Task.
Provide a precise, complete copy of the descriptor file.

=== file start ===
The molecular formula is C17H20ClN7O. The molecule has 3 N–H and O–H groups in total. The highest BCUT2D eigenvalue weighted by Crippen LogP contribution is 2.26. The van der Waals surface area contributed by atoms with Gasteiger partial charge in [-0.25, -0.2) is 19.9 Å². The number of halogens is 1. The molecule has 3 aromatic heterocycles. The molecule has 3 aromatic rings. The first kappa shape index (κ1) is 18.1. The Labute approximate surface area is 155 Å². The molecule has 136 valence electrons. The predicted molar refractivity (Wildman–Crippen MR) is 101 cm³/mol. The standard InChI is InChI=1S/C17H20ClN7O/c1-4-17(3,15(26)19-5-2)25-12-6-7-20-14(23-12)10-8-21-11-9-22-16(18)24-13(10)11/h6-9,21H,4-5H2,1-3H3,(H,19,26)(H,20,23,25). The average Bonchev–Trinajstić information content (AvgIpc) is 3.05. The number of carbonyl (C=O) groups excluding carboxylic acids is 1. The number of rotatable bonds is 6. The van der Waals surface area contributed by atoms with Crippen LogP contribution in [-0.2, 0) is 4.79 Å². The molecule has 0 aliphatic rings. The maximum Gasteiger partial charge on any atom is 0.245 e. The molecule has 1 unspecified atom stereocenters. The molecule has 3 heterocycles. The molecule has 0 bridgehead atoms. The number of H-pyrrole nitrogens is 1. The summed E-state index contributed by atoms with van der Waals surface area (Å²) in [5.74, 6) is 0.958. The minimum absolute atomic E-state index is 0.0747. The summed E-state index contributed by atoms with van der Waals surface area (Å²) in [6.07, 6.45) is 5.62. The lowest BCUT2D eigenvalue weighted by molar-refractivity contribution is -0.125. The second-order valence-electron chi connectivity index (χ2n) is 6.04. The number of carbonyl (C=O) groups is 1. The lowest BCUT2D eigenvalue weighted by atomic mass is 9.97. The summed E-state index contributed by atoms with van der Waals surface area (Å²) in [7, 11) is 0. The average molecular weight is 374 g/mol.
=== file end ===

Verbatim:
The molecular formula is C17H20ClN7O. The molecule has 3 N–H and O–H groups in total. The highest BCUT2D eigenvalue weighted by Crippen LogP contribution is 2.26. The van der Waals surface area contributed by atoms with Gasteiger partial charge in [-0.25, -0.2) is 19.9 Å². The number of halogens is 1. The molecule has 3 aromatic heterocycles. The molecule has 3 aromatic rings. The first kappa shape index (κ1) is 18.1. The Labute approximate surface area is 155 Å². The molecule has 136 valence electrons. The predicted molar refractivity (Wildman–Crippen MR) is 101 cm³/mol. The standard InChI is InChI=1S/C17H20ClN7O/c1-4-17(3,15(26)19-5-2)25-12-6-7-20-14(23-12)10-8-21-11-9-22-16(18)24-13(10)11/h6-9,21H,4-5H2,1-3H3,(H,19,26)(H,20,23,25). The average Bonchev–Trinajstić information content (AvgIpc) is 3.05. The number of carbonyl (C=O) groups excluding carboxylic acids is 1. The number of rotatable bonds is 6. The van der Waals surface area contributed by atoms with Crippen LogP contribution in [-0.2, 0) is 4.79 Å². The molecule has 0 aliphatic rings. The maximum Gasteiger partial charge on any atom is 0.245 e. The molecule has 1 unspecified atom stereocenters. The molecule has 3 heterocycles. The molecule has 0 bridgehead atoms. The number of H-pyrrole nitrogens is 1. The summed E-state index contributed by atoms with van der Waals surface area (Å²) in [5.74, 6) is 0.958. The minimum absolute atomic E-state index is 0.0747. The summed E-state index contributed by atoms with van der Waals surface area (Å²) in [6.07, 6.45) is 5.62. The lowest BCUT2D eigenvalue weighted by molar-refractivity contribution is -0.125. The second-order valence-electron chi connectivity index (χ2n) is 6.04. The number of carbonyl (C=O) groups is 1. The lowest BCUT2D eigenvalue weighted by atomic mass is 9.97. The summed E-state index contributed by atoms with van der Waals surface area (Å²) in [7, 11) is 0. The average molecular weight is 374 g/mol.